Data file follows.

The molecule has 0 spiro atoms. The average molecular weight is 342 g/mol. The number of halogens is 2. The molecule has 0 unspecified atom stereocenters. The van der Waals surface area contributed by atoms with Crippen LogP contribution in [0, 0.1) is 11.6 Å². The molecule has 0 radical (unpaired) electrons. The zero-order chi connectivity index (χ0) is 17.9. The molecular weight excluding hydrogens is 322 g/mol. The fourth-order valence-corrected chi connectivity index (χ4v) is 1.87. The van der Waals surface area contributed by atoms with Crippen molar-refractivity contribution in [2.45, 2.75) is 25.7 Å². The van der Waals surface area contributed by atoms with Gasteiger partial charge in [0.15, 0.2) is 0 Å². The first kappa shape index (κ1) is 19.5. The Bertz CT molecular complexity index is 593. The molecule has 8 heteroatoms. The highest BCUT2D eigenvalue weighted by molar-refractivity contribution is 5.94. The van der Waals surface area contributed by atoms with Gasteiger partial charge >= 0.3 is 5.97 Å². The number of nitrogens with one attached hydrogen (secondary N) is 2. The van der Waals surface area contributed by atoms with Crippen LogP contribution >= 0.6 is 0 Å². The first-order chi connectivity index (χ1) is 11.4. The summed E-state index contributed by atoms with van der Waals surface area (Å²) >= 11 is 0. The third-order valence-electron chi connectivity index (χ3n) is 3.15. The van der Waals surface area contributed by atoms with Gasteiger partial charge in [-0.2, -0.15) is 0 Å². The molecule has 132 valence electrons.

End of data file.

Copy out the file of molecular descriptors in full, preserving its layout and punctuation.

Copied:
The molecule has 0 spiro atoms. The average molecular weight is 342 g/mol. The number of halogens is 2. The molecule has 0 unspecified atom stereocenters. The van der Waals surface area contributed by atoms with Crippen LogP contribution in [0, 0.1) is 11.6 Å². The molecule has 0 radical (unpaired) electrons. The zero-order chi connectivity index (χ0) is 17.9. The molecular weight excluding hydrogens is 322 g/mol. The fourth-order valence-corrected chi connectivity index (χ4v) is 1.87. The van der Waals surface area contributed by atoms with Crippen molar-refractivity contribution in [2.45, 2.75) is 25.7 Å². The van der Waals surface area contributed by atoms with Gasteiger partial charge in [0.15, 0.2) is 0 Å². The first kappa shape index (κ1) is 19.5. The Bertz CT molecular complexity index is 593. The molecule has 8 heteroatoms. The highest BCUT2D eigenvalue weighted by molar-refractivity contribution is 5.94. The van der Waals surface area contributed by atoms with Gasteiger partial charge >= 0.3 is 5.97 Å². The number of nitrogens with one attached hydrogen (secondary N) is 2. The van der Waals surface area contributed by atoms with Crippen LogP contribution >= 0.6 is 0 Å². The first-order chi connectivity index (χ1) is 11.4. The summed E-state index contributed by atoms with van der Waals surface area (Å²) >= 11 is 0. The third-order valence-electron chi connectivity index (χ3n) is 3.15. The van der Waals surface area contributed by atoms with Gasteiger partial charge in [-0.2, -0.15) is 0 Å². The molecule has 132 valence electrons.